Reaching millennial age is a time when many are thinking about buying a house, and it is typically the right stage in life to consider home ownership. With university complete, careers are starting to fall into place, for many millennial-aged individuals are with a partner and considering marriage. Buying a house is the piece that is missing from the puzzle, due to higher costs of housing, overextended budgets, and mortgage stress test demands.
Since introducing the reframed mortgage laws in January of this year, a recent study has shown that millennials have seen their home buying budgets shrink by 16 percent, or just over $40,000. This means $40,000 less that buyers can use towards a house when choosing their price point, as a result of having to put down a larger down payment and meet stress test parameters.
While we have a large sector of the population who would be typically ready to buy, a lot of millennials are not entering the housing market at all. Alternatively, they are choosing to wait on the sidelines for longer, hoping for a decrease in price or waiting until they are in a better position to start house hunting.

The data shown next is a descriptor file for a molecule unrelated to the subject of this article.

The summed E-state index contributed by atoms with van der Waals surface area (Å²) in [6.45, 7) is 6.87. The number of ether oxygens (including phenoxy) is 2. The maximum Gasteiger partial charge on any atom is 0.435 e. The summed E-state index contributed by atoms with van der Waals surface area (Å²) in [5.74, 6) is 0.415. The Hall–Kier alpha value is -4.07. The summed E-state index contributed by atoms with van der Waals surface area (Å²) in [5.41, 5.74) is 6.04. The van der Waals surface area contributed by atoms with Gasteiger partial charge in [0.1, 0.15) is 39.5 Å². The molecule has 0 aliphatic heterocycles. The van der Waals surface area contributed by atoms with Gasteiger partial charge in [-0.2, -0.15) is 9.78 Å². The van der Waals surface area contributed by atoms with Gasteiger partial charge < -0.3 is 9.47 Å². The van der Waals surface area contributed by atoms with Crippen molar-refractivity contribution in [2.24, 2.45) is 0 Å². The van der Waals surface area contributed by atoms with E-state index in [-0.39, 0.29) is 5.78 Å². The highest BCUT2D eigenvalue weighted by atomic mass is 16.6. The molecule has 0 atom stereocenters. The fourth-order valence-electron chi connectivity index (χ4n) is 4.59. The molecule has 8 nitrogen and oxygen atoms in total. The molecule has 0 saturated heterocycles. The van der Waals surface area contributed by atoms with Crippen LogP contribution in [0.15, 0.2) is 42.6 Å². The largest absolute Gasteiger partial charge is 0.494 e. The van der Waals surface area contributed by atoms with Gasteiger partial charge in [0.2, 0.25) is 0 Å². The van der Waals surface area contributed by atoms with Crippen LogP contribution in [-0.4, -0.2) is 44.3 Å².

Many aren’t willing to wait it out and are also not staying in the area. Instead of searching for housing in the Toronto and greater Toronto area, some millennials are opting to leave the GTA to find more affordable housing elsewhere. This makes it more difficult when it comes to things like amenities and convenience or when it comes to work commute times, but it bodes well in finding more affordable housing. Some are taking it further, going very far afield, leaving Ontario altogether and opting for the cheaper housing prices in areas such as Halifax, Nova Scotia and Moncton, New Brunswick.
While it’s a shame to lose many of Ontario’s prime working-age residents, most millennials are doing what they have to do in order to successfully navigate the next stage of their life. With no predictions of housing prices turning down soon, this pattern might grow increasingly common.